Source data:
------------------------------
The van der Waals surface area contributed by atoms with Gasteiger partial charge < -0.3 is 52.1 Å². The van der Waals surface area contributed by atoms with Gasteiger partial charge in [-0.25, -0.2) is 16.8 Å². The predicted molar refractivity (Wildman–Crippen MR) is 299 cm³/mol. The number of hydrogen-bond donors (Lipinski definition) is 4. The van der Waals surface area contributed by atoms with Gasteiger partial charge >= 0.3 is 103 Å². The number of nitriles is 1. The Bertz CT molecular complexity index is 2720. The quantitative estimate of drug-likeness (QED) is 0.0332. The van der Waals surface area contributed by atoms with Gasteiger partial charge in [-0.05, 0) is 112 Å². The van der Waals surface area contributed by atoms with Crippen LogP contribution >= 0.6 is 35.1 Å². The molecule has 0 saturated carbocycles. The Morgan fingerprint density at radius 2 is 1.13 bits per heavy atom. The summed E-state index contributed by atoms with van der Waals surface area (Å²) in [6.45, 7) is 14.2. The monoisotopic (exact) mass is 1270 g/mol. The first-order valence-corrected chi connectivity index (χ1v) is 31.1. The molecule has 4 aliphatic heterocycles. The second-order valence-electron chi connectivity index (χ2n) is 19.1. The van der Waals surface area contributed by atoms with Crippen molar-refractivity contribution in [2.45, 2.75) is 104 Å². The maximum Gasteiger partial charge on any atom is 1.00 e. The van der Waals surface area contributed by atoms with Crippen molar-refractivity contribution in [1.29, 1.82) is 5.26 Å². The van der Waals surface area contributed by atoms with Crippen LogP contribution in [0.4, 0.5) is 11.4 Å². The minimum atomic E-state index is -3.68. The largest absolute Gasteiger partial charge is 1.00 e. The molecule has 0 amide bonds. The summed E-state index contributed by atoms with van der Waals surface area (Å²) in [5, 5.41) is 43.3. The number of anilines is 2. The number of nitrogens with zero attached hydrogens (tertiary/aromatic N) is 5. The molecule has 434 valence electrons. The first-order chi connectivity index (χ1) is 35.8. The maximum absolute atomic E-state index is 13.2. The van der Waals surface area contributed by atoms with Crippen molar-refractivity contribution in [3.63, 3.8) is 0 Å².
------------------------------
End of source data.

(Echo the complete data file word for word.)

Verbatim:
The van der Waals surface area contributed by atoms with Gasteiger partial charge < -0.3 is 52.1 Å². The van der Waals surface area contributed by atoms with Gasteiger partial charge in [-0.25, -0.2) is 16.8 Å². The predicted molar refractivity (Wildman–Crippen MR) is 299 cm³/mol. The number of hydrogen-bond donors (Lipinski definition) is 4. The van der Waals surface area contributed by atoms with Gasteiger partial charge >= 0.3 is 103 Å². The number of nitriles is 1. The Bertz CT molecular complexity index is 2720. The quantitative estimate of drug-likeness (QED) is 0.0332. The van der Waals surface area contributed by atoms with Gasteiger partial charge in [-0.05, 0) is 112 Å². The van der Waals surface area contributed by atoms with Crippen LogP contribution >= 0.6 is 35.1 Å². The molecule has 0 saturated carbocycles. The Morgan fingerprint density at radius 2 is 1.13 bits per heavy atom. The summed E-state index contributed by atoms with van der Waals surface area (Å²) in [6.45, 7) is 14.2. The monoisotopic (exact) mass is 1270 g/mol. The first-order valence-corrected chi connectivity index (χ1v) is 31.1. The molecule has 4 aliphatic heterocycles. The second-order valence-electron chi connectivity index (χ2n) is 19.1. The van der Waals surface area contributed by atoms with Crippen molar-refractivity contribution in [2.45, 2.75) is 104 Å². The maximum Gasteiger partial charge on any atom is 1.00 e. The van der Waals surface area contributed by atoms with Crippen molar-refractivity contribution in [1.29, 1.82) is 5.26 Å². The van der Waals surface area contributed by atoms with Crippen LogP contribution in [0.4, 0.5) is 11.4 Å². The minimum atomic E-state index is -3.68. The largest absolute Gasteiger partial charge is 1.00 e. The molecule has 0 amide bonds. The summed E-state index contributed by atoms with van der Waals surface area (Å²) in [5, 5.41) is 43.3. The number of anilines is 2. The number of nitrogens with zero attached hydrogens (tertiary/aromatic N) is 5. The molecule has 434 valence electrons. The first-order chi connectivity index (χ1) is 35.8. The maximum absolute atomic E-state index is 13.2. The van der Waals surface area contributed by atoms with Crippen molar-refractivity contribution in [3.63, 3.8) is 0 Å².